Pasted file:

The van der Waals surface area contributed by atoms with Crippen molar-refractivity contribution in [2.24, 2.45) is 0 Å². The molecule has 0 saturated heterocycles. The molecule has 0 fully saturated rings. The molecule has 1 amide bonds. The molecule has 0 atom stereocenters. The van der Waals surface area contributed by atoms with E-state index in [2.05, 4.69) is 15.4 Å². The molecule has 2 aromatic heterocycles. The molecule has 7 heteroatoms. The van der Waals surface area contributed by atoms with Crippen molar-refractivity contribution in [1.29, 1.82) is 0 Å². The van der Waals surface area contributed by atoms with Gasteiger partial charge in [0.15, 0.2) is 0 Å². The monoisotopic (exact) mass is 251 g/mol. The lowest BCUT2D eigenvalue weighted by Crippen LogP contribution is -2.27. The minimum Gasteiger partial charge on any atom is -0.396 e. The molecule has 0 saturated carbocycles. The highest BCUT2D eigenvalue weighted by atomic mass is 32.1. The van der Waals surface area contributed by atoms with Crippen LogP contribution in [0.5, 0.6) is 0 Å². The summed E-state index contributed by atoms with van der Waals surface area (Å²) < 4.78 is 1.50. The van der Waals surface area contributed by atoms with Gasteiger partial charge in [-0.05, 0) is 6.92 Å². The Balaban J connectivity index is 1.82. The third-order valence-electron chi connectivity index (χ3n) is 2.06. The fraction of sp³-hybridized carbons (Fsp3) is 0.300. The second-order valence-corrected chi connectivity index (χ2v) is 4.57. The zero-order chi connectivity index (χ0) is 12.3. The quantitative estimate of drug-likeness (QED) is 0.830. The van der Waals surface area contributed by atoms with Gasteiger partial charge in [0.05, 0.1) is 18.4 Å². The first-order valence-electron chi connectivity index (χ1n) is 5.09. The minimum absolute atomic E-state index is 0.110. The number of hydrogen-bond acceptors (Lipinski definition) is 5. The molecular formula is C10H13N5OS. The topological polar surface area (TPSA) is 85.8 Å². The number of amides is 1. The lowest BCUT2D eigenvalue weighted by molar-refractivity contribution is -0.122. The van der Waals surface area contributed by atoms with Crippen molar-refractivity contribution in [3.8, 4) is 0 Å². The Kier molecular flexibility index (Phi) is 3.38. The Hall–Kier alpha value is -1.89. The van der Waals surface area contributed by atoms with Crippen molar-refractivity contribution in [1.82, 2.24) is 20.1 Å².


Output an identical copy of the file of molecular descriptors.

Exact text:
The van der Waals surface area contributed by atoms with Crippen molar-refractivity contribution in [2.24, 2.45) is 0 Å². The molecule has 0 saturated heterocycles. The molecule has 0 fully saturated rings. The molecule has 1 amide bonds. The molecule has 0 atom stereocenters. The van der Waals surface area contributed by atoms with E-state index in [2.05, 4.69) is 15.4 Å². The molecule has 2 aromatic heterocycles. The molecule has 7 heteroatoms. The van der Waals surface area contributed by atoms with Crippen molar-refractivity contribution in [1.29, 1.82) is 0 Å². The van der Waals surface area contributed by atoms with Gasteiger partial charge in [0.15, 0.2) is 0 Å². The monoisotopic (exact) mass is 251 g/mol. The lowest BCUT2D eigenvalue weighted by Crippen LogP contribution is -2.27. The minimum Gasteiger partial charge on any atom is -0.396 e. The molecule has 0 saturated carbocycles. The highest BCUT2D eigenvalue weighted by atomic mass is 32.1. The van der Waals surface area contributed by atoms with Crippen LogP contribution in [0.5, 0.6) is 0 Å². The summed E-state index contributed by atoms with van der Waals surface area (Å²) < 4.78 is 1.50. The van der Waals surface area contributed by atoms with Gasteiger partial charge in [-0.05, 0) is 6.92 Å². The Balaban J connectivity index is 1.82. The third-order valence-electron chi connectivity index (χ3n) is 2.06. The fraction of sp³-hybridized carbons (Fsp3) is 0.300. The second-order valence-corrected chi connectivity index (χ2v) is 4.57. The zero-order chi connectivity index (χ0) is 12.3. The quantitative estimate of drug-likeness (QED) is 0.830. The van der Waals surface area contributed by atoms with Gasteiger partial charge in [0.05, 0.1) is 18.4 Å². The first-order valence-electron chi connectivity index (χ1n) is 5.09. The minimum absolute atomic E-state index is 0.110. The number of hydrogen-bond acceptors (Lipinski definition) is 5. The molecular formula is C10H13N5OS. The topological polar surface area (TPSA) is 85.8 Å². The number of amides is 1. The lowest BCUT2D eigenvalue weighted by molar-refractivity contribution is -0.122. The van der Waals surface area contributed by atoms with Crippen molar-refractivity contribution in [3.8, 4) is 0 Å². The Kier molecular flexibility index (Phi) is 3.38. The Hall–Kier alpha value is -1.89. The van der Waals surface area contributed by atoms with Crippen molar-refractivity contribution in [1.82, 2.24) is 20.1 Å².